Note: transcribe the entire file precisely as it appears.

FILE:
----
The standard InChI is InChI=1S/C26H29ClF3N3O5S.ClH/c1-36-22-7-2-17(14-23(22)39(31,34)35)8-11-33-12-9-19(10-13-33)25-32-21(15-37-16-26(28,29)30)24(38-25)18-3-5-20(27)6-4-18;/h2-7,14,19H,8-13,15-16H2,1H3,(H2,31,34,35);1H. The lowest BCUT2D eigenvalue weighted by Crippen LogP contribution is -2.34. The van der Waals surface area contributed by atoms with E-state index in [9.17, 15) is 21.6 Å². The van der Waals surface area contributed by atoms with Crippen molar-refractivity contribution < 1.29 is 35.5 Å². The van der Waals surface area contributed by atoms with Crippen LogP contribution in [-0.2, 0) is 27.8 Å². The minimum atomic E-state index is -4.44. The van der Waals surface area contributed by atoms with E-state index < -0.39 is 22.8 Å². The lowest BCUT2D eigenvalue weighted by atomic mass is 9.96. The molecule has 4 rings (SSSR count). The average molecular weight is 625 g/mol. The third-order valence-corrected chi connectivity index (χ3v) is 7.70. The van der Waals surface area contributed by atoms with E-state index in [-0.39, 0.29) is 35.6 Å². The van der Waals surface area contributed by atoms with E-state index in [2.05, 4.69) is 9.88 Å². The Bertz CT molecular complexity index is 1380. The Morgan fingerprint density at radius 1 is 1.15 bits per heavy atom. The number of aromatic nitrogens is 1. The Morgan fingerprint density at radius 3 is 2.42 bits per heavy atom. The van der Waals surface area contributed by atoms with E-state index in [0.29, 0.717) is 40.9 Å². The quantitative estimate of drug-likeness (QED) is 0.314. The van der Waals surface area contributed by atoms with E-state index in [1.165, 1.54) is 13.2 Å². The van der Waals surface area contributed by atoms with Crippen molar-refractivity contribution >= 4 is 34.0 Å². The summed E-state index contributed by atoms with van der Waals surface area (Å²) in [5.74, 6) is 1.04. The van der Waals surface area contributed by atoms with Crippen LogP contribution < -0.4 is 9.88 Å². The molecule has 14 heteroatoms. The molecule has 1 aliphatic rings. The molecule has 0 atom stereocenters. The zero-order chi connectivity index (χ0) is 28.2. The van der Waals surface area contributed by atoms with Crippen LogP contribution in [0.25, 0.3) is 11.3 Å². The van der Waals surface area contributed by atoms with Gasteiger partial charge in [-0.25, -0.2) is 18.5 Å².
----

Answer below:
The standard InChI is InChI=1S/C26H29ClF3N3O5S.ClH/c1-36-22-7-2-17(14-23(22)39(31,34)35)8-11-33-12-9-19(10-13-33)25-32-21(15-37-16-26(28,29)30)24(38-25)18-3-5-20(27)6-4-18;/h2-7,14,19H,8-13,15-16H2,1H3,(H2,31,34,35);1H. The lowest BCUT2D eigenvalue weighted by Crippen LogP contribution is -2.34. The van der Waals surface area contributed by atoms with E-state index in [9.17, 15) is 21.6 Å². The van der Waals surface area contributed by atoms with Crippen molar-refractivity contribution < 1.29 is 35.5 Å². The van der Waals surface area contributed by atoms with Crippen LogP contribution in [-0.2, 0) is 27.8 Å². The minimum atomic E-state index is -4.44. The van der Waals surface area contributed by atoms with E-state index < -0.39 is 22.8 Å². The lowest BCUT2D eigenvalue weighted by atomic mass is 9.96. The molecule has 4 rings (SSSR count). The average molecular weight is 625 g/mol. The third-order valence-corrected chi connectivity index (χ3v) is 7.70. The van der Waals surface area contributed by atoms with E-state index in [-0.39, 0.29) is 35.6 Å². The van der Waals surface area contributed by atoms with E-state index in [2.05, 4.69) is 9.88 Å². The Bertz CT molecular complexity index is 1380. The Morgan fingerprint density at radius 1 is 1.15 bits per heavy atom. The number of aromatic nitrogens is 1. The Morgan fingerprint density at radius 3 is 2.42 bits per heavy atom. The van der Waals surface area contributed by atoms with E-state index in [0.29, 0.717) is 40.9 Å². The quantitative estimate of drug-likeness (QED) is 0.314. The van der Waals surface area contributed by atoms with E-state index in [1.165, 1.54) is 13.2 Å². The van der Waals surface area contributed by atoms with Crippen molar-refractivity contribution >= 4 is 34.0 Å². The summed E-state index contributed by atoms with van der Waals surface area (Å²) in [5.74, 6) is 1.04. The van der Waals surface area contributed by atoms with Crippen LogP contribution < -0.4 is 9.88 Å². The molecule has 14 heteroatoms. The molecule has 1 aliphatic rings. The molecule has 0 atom stereocenters. The zero-order chi connectivity index (χ0) is 28.2. The van der Waals surface area contributed by atoms with Crippen LogP contribution in [0.25, 0.3) is 11.3 Å². The van der Waals surface area contributed by atoms with Gasteiger partial charge in [-0.25, -0.2) is 18.5 Å².